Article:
Parent Tips

Easter Basket Ideas from a Speech Pathologist

With Easter right around the corner, parents are busy preparing Easter baskets for their little ones. At Christmas time, I often get the question, “What can I get my child that help his language skills?” But I never get this question at Easter. As parents, we tend to spend quite a chunk of money on filling that basket. Only to then turn around and find most of the stuff broken or unused a week later. Why not fill the Easter basket with things your child will actually use AND reinforce good language skills?!

Easter basket toys for children

Here’s some ideas to fill those Easter baskets!

  1.  Puzzles:  Puzzles are great for a variety of reasons!  Simple matching ones are perfect for toddlers.  You can use those same ones for the preschoolers to work on naming objects/animals or requesting (ie-“I want the cat.” or “I want more.”)  If you have an older child, work together on a harder puzzle.  A 100 piece puzzle will give you and your child a chance to bond and talk as well as give your child the opportunity to use more critical thinking skills.  Then glue it together and frame it!
  2. Mr./Mrs. Potato Head: What kid doesn’t love this toy? (Ok, I’ve had ONE kid that does not!)  You can use it to work on body parts, following directions, even functions! (ie- “What do we see with?”)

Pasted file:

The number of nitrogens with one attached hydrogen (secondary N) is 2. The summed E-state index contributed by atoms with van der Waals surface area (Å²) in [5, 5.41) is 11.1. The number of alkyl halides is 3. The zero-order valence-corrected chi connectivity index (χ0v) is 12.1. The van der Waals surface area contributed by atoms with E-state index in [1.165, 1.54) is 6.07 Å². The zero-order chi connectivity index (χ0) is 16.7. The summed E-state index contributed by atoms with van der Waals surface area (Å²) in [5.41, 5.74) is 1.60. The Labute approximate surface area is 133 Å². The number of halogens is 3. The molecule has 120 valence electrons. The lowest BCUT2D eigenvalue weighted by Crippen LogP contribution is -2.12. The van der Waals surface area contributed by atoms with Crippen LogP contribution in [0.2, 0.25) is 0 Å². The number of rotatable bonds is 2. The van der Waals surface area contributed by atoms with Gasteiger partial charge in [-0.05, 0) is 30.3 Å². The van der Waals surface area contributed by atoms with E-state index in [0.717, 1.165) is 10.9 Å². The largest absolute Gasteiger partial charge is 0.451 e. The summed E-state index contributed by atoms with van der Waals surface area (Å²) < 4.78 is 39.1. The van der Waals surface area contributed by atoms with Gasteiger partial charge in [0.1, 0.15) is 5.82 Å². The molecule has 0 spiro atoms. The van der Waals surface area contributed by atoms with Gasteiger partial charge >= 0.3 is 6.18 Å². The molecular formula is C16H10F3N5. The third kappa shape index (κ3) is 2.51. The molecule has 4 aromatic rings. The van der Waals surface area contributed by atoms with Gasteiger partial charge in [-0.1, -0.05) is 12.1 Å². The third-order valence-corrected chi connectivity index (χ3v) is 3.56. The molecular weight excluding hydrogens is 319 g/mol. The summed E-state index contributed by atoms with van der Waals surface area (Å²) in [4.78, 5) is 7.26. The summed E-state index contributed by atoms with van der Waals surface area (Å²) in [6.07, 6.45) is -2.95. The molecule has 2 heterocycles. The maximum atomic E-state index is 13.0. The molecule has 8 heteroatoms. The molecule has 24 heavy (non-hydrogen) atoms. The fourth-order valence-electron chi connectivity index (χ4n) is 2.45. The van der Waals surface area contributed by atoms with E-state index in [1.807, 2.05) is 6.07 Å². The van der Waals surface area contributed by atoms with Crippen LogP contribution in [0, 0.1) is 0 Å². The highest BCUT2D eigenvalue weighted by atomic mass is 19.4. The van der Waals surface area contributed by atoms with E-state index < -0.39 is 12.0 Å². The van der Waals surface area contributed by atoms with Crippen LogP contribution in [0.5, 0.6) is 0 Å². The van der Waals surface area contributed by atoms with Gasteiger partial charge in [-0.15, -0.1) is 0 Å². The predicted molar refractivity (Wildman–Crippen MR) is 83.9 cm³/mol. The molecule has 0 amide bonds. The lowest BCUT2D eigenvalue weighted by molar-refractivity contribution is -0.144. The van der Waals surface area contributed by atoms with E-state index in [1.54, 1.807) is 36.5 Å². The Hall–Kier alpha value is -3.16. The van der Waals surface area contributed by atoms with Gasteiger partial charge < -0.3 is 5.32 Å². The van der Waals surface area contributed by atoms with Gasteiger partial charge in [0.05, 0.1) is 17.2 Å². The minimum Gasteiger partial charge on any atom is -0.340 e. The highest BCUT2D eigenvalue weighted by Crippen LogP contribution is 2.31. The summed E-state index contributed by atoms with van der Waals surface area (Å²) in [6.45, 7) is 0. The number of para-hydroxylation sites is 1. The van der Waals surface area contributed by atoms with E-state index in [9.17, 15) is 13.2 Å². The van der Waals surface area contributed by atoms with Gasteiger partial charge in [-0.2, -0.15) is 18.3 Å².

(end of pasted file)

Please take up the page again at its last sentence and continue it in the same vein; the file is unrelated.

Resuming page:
3. Books:  This one is pretty easy!  Buy a book, read the story, ask questions, talk about the pictures, etc.  Great language enrichment skills there!
  4. Baby dolls/stuffed bunnies:  These are great for pretend play!  Teaching verbs in context like “Give the baby something to eat” is another great way to use the doll.  Whether it’s for a boy or girl, imaginative play is good for language skills!
  5. Playdough:  I know it’s messy but it’s so great for language.  Pair it with a handful of cookie cutters and you have instant language!  “I want the pink playdough,” “Can I have the cat cookie cutter?” are just some of the requests you might get.  Colors, requesting, question asking, sharing are skills being used during this activity.
  6. Memory Games:  You can find memory games now for super cheap!  I have found some at Dollar Tree or the dollar spot at Target.  These are great for vocabulary, sentence formation, turn taking,  and matching.
  7. Ball:  Any type of ball is great for an Easter basket.  You can use it to work on following directions (“throw the ball”), reciprocal play (rolling the ball back and forth with two people) and, turn taking.  The other added bonus is it gets kids moving and outside!  Movement is not only great for kids’ bodies but also their brains!
  8. Plastic Eggs:  You are already going to have tons of plastic eggs sitting around.  Use them!!  This idea is really great for little ones!  Take the plastic eggs apart and use them to work on matching, colors, and following directions.  Use those same eggs with your young school age kids to teach the concepts of half and whole.  Hide them and have your child tell you where each one is (“under the table,” “up in the tree”).
  9. Stacker Toys:  I love stacker toys for my little guys.  Little ones can work on stacking, matching, requesting “more,” even eye hand coordination.

Easter baskets don’t have to be expensive.  Many of these items were found at the dollar store.  But the basket does not have to be full of useless toys that are never used again once Easter has passed.  These suggestions are beneficial to all children, not just children with language impairments.

Wishing you and yours a happy Easter!

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